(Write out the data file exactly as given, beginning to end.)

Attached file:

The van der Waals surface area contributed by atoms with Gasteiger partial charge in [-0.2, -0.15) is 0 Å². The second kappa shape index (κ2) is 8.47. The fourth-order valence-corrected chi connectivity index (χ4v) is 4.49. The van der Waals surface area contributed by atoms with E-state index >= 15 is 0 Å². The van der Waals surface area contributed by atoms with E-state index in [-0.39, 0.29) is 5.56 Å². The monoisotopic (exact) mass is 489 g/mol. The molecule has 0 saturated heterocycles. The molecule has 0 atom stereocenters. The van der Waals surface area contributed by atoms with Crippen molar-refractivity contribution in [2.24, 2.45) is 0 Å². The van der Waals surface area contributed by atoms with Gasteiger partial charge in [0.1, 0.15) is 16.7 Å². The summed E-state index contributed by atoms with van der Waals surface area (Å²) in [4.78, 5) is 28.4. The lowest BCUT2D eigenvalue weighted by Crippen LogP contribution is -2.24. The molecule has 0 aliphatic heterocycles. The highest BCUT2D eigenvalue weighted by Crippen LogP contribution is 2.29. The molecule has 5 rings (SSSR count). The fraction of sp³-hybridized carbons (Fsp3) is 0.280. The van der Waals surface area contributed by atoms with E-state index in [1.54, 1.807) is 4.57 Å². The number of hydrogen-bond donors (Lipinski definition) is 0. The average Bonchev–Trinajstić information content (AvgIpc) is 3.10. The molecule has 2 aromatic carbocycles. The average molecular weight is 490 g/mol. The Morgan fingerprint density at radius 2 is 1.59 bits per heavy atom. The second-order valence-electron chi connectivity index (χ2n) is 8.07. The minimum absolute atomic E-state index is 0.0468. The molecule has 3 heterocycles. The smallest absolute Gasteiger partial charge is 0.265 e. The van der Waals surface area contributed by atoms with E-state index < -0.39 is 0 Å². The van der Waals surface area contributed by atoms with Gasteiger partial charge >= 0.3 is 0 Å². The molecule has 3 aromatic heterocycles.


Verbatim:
The van der Waals surface area contributed by atoms with Gasteiger partial charge in [-0.2, -0.15) is 0 Å². The second kappa shape index (κ2) is 8.47. The fourth-order valence-corrected chi connectivity index (χ4v) is 4.49. The van der Waals surface area contributed by atoms with E-state index >= 15 is 0 Å². The van der Waals surface area contributed by atoms with E-state index in [-0.39, 0.29) is 5.56 Å². The monoisotopic (exact) mass is 489 g/mol. The molecule has 0 saturated heterocycles. The molecule has 0 atom stereocenters. The van der Waals surface area contributed by atoms with Crippen molar-refractivity contribution in [2.24, 2.45) is 0 Å². The van der Waals surface area contributed by atoms with Gasteiger partial charge in [0.1, 0.15) is 16.7 Å². The summed E-state index contributed by atoms with van der Waals surface area (Å²) in [4.78, 5) is 28.4. The lowest BCUT2D eigenvalue weighted by Crippen LogP contribution is -2.24. The molecule has 0 aliphatic heterocycles. The highest BCUT2D eigenvalue weighted by Crippen LogP contribution is 2.29. The molecule has 5 rings (SSSR count). The fraction of sp³-hybridized carbons (Fsp3) is 0.280. The van der Waals surface area contributed by atoms with E-state index in [1.54, 1.807) is 4.57 Å². The number of hydrogen-bond donors (Lipinski definition) is 0. The average Bonchev–Trinajstić information content (AvgIpc) is 3.10. The molecule has 2 aromatic carbocycles. The average molecular weight is 490 g/mol. The Morgan fingerprint density at radius 2 is 1.59 bits per heavy atom. The second-order valence-electron chi connectivity index (χ2n) is 8.07. The minimum absolute atomic E-state index is 0.0468. The molecule has 3 heterocycles. The smallest absolute Gasteiger partial charge is 0.265 e. The van der Waals surface area contributed by atoms with E-state index < -0.39 is 0 Å². The van der Waals surface area contributed by atoms with Gasteiger partial charge >= 0.3 is 0 Å². The molecule has 3 aromatic heterocycles.